Imagine, if you will, that the entire 4.5 billion year history of the Earth was collapsed down to a 24-hour single day. Bright Side’s educational video does just that, taking significant events in the development of our world and giving us a relative sense of how closely together they played out.
We love us some gummy bears. There’s something so perfect about their chewy texture, fruity flavors, and adorable form that makes them special. Mental Floss series Food History looks back at the origins and evolution of the tasty candy treat, which first took their bear-shaped form in the 1920s in Germany.
The font Cooper Black dates all the way back to 1922, and over its century in use has appeared everywhere from David Bowie albums to ramen noodles, to signs for neighborhood businesses. Vox digs into the history of this playful, yet legible serif typeface, and why it became so popular.
We love us some nice crispy French fries. Mental Floss host Justin Dodd digs into the origins of this fast food staple, its varieties, and why it’s become one of the most popular side dishes on earth. Along the way, you’ll enjoy a snack of potato chips and Tater Tots.
We may take the roof over our head for granted these days, but in the 18th century, families venturing into the interior of North America had to build their own shelters to survive the elements as they headed westward. Frontier lifestyle expert Jon Townsend shows us how they might have constructed a shelter without any nails.
The Romans built the first bridge across the Thames River in the 2nd century. Over the years, the structure has been replaced several times. In this episode of Unfinished London, host Jay Foreman provides an informative and entertaining exploration of the history of London Bridge, and why one of them is now located in Arizona.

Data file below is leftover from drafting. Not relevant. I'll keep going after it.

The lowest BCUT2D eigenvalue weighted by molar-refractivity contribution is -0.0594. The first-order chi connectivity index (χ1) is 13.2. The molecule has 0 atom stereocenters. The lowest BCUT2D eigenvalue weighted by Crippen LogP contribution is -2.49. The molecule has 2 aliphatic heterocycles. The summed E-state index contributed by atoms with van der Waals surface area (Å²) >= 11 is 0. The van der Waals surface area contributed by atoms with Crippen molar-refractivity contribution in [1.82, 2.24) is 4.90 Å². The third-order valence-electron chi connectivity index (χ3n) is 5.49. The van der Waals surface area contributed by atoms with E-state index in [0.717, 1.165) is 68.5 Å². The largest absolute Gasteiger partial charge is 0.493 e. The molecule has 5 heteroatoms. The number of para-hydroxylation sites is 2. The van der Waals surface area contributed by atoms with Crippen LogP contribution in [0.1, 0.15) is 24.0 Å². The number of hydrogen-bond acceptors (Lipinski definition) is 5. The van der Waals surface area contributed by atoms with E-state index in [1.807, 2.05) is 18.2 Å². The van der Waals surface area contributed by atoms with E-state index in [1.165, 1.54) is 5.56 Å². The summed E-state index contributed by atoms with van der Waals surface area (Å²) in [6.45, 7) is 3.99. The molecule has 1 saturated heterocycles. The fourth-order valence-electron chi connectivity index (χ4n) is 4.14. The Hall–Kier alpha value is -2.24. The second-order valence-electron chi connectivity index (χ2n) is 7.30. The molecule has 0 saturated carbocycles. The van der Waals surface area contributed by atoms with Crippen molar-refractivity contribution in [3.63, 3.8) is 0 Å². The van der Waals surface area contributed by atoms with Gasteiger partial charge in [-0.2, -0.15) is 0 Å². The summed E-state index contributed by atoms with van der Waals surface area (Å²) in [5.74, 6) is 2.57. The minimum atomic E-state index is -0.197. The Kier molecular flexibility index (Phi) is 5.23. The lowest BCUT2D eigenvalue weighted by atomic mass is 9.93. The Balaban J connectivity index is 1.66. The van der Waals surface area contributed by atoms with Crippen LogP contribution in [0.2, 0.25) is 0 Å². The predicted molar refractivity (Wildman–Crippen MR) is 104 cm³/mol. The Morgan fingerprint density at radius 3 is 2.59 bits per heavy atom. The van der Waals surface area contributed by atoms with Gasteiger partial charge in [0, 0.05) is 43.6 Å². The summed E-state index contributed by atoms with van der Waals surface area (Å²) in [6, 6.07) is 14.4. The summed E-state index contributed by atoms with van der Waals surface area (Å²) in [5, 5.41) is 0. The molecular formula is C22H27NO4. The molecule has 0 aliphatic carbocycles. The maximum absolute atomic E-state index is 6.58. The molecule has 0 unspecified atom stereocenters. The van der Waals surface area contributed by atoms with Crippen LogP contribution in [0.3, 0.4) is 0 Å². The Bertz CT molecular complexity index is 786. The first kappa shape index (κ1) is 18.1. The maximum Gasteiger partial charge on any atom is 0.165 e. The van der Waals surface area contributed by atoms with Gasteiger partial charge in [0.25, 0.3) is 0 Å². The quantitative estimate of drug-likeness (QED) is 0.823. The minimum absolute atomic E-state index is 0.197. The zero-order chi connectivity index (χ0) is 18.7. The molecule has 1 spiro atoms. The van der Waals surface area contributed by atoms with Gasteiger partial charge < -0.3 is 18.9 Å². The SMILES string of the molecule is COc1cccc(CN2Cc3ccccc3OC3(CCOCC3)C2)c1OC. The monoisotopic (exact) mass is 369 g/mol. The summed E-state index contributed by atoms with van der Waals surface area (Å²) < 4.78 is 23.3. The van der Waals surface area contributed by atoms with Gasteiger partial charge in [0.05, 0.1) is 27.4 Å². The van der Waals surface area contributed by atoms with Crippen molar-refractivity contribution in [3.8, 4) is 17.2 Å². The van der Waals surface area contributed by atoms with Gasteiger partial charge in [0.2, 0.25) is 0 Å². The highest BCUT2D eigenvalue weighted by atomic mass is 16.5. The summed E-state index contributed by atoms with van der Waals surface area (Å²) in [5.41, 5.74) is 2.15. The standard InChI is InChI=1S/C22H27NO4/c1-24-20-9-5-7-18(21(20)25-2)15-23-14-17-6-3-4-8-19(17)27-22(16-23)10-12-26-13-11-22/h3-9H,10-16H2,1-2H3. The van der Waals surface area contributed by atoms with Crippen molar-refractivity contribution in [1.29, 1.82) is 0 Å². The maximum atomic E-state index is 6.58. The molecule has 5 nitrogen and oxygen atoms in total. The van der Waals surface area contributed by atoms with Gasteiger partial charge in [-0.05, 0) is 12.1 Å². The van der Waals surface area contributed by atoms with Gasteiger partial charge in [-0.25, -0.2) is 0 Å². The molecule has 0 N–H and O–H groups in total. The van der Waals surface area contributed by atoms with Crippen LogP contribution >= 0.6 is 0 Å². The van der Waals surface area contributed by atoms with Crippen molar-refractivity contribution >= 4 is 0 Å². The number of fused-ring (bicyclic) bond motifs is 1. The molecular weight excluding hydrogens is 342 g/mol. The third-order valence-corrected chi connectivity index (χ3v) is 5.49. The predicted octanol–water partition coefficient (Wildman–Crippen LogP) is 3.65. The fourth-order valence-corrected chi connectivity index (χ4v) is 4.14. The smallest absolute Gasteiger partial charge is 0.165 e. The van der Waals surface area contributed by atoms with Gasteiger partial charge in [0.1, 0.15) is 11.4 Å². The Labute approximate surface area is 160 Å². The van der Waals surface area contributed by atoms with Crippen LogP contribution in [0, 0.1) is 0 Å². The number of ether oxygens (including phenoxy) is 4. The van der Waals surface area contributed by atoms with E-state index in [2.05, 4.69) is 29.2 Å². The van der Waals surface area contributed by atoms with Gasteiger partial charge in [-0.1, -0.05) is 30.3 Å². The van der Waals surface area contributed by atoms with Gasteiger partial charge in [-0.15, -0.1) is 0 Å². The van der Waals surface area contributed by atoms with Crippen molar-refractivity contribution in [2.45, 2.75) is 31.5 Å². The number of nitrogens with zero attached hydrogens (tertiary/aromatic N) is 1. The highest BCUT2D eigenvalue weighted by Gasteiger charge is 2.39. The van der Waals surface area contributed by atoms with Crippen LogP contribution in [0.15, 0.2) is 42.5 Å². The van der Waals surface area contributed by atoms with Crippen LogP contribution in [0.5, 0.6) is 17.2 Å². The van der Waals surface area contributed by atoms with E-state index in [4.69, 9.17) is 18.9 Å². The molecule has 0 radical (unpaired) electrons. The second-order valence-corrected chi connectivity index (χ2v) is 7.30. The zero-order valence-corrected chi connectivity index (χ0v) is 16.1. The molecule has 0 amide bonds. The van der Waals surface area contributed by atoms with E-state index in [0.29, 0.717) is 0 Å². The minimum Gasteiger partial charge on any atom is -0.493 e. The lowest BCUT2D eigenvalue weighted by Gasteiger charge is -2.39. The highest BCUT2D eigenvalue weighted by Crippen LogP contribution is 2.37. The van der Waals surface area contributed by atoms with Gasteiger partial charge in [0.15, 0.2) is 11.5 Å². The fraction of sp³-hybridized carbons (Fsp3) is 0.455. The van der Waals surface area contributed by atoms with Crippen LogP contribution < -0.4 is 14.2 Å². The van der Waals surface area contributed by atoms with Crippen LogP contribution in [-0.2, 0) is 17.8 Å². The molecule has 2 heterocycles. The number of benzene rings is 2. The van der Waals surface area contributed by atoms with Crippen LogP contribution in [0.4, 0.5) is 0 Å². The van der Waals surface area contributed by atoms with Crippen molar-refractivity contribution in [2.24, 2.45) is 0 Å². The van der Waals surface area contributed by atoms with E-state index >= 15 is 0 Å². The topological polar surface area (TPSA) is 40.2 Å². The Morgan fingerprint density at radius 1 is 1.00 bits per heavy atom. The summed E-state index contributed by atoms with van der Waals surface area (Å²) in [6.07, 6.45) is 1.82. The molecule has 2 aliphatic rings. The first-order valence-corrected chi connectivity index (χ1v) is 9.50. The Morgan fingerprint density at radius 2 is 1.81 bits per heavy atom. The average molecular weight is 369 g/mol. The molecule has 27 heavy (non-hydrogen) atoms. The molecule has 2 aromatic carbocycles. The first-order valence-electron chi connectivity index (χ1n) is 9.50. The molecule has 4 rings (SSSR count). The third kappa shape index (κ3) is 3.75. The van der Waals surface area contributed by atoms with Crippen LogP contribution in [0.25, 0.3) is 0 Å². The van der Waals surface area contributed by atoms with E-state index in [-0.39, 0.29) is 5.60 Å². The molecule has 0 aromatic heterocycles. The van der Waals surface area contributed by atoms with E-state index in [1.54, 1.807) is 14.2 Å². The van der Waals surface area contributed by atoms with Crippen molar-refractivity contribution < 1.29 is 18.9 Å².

Apple released its first Macintosh computer back in 1984, running one of the earliest graphical user interfaces for personal computers. The guys at Nobel Tech put together a retrospective of every version of the Macintosh operating system, from its first public release, System 0.97 to the latest version of macOS 12, Monterrey.
We’re grateful to have lower case letters, if only to limit people typing in ALL CAPS. The Generalist Papers digs into the history of letterforms in the English language on a quest to explain why we have two different versions of every character in the alphabet.
In the early 2000s, a website made the rounds that wreaked havoc on many computers, slowing them to a crawl as attempts to close its Flash animated windows only spawned more windows. NationSquid looks back at the story of YouAreAnIdiot and why it drew curious internet users like moths to a flame.
Orchestras have been around for hundreds of years. But why is it that certain instruments can be in an orchestra and others aren’t? Why do they have so many strings? Composer and educator David Bruce answers these and other questions about the origins of orchestras in this good-humored history lesson.
Shoulder pads, bell-bottoms, and slap bracelets are a few of the sillier fashion trends we can think of, but as BlueJay’s video points out, those are just the tip of the iceberg when it comes to the kinds of stupid fads that gained popularity over the years. It’s only a matter of time before the Macaroni look makes a comeback.
The first iPhone was released in 2007. But it was far from the first attempt to create a touchscreen smartphone. Slidebean explains how an Apple spin-off called General Magic helped lay the groundwork for modern smartphones back in 1994. While their ideas had promise, they made a few critical errors which did them in.
With its mix of stir-fried noodles, protein, peanuts, veggies, and zesty condiments, pad thai is one delicious dish. Mental Floss series Food History delves into the relatively short history of the popular dish. While it was touted as Thailand’s national dish, its ingredients and origins came from other countries.